Figure 4-8. A Braille street name is pictured on a sign above the pushbutton. The street name is also provided in high contrast large print (but not raised print) at this location
Braille signs should state the name of the street that the pushbutton controls on the sign above the pushbutton housing.
Although this may be helpful to some pedestrians who are blind, many may not locate the sign and the braille without orientation to the device.
Many individuals who are blind do not read Braille, however, those who do would prefer Braille information to confirm which street is controlled by the pushbutton
The street name on a device should be the name of the street whose crosswalk is controlled by the pushbutton.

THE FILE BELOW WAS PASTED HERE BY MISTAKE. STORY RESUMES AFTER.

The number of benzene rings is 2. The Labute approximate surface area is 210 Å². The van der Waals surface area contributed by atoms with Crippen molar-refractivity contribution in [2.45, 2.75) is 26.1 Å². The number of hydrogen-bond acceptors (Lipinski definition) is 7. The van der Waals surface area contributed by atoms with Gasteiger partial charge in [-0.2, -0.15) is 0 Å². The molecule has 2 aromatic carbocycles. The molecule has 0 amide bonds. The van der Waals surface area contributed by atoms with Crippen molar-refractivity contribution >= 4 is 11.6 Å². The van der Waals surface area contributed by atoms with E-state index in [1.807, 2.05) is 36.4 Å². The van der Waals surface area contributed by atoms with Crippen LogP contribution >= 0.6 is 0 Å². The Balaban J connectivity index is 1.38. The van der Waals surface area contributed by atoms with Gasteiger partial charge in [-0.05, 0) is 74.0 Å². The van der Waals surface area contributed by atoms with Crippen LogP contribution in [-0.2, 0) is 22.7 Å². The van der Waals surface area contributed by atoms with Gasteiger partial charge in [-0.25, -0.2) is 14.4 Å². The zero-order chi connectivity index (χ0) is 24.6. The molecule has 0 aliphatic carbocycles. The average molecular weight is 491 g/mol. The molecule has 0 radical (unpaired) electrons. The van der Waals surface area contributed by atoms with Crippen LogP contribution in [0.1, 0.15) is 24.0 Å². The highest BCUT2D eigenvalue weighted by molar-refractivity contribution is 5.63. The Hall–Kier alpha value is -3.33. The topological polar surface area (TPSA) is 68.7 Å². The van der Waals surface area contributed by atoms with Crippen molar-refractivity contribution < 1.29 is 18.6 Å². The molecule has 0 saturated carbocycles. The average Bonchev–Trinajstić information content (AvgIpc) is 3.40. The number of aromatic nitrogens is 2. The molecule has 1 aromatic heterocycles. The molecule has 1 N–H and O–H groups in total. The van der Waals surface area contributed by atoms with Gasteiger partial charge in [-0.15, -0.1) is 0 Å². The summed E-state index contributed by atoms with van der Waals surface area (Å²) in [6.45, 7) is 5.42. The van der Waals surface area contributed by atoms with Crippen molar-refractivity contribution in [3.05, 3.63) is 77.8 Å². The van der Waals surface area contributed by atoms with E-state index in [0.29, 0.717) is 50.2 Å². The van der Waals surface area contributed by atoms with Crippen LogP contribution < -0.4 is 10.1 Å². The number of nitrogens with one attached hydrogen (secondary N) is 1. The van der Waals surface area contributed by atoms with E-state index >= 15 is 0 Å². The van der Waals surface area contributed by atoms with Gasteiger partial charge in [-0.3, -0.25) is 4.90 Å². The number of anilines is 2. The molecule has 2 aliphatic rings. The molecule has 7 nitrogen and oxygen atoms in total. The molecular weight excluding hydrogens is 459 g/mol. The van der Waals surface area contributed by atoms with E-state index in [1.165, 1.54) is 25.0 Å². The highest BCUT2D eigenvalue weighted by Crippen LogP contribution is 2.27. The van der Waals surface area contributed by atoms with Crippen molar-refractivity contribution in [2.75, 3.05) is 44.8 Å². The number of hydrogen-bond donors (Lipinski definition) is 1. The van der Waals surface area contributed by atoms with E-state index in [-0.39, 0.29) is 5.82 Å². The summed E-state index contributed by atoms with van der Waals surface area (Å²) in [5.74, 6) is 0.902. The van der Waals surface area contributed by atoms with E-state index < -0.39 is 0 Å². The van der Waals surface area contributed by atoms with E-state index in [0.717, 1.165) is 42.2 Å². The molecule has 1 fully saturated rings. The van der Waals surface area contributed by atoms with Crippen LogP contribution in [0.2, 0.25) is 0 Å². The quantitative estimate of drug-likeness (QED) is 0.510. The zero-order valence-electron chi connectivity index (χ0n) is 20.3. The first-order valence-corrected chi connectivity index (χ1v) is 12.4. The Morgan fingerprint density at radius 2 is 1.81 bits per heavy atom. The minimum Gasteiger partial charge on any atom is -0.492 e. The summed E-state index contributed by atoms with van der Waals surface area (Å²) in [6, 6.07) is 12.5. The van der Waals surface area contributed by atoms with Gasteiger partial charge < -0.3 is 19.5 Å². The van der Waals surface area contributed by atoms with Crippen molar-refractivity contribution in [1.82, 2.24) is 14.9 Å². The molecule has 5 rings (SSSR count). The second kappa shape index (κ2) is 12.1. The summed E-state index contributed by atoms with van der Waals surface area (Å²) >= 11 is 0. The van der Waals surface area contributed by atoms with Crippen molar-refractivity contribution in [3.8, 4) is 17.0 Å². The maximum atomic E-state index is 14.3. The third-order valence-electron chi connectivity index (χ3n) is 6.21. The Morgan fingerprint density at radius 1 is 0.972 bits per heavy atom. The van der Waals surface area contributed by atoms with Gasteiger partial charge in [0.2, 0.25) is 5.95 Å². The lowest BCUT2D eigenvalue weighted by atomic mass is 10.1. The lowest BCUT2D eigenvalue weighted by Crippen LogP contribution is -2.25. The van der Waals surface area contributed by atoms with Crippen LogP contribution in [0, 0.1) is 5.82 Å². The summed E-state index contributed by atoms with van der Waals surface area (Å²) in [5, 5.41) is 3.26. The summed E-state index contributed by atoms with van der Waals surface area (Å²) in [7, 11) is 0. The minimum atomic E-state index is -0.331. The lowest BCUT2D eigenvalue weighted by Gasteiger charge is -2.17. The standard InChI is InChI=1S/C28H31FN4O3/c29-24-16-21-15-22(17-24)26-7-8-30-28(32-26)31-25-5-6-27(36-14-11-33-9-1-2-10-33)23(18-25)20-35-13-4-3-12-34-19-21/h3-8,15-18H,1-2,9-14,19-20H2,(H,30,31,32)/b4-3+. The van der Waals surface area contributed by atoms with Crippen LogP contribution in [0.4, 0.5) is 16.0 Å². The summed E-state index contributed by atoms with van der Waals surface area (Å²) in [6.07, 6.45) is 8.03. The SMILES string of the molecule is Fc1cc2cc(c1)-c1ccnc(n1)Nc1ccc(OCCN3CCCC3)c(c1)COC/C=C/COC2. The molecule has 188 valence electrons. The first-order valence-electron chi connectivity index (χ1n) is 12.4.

A combination of information formats, raised characters, Braille, and audible information, will accommodate the most users.
The MUTCD in paragraph 11 of Section 4E.09 states: "The name of the street to be crossed may also be provided in accessible format, such as Braille or raised print ." It refers the reader to the Americans with Disability Act Accessibility Guidelines for specifications for the Braille or raised print.
How used by pedestrians who are blind or who have low vision
A pedestrian who is familiar with the installation of Braille but unfamiliar with a particular intersection would search the provided sign for Braille in order to learn or confirm the name of the street that is controlled by the pushbutton.
Braille signs may be helpful to individuals who are deaf-blind and who would not benefit from audible pushbutton information messages.
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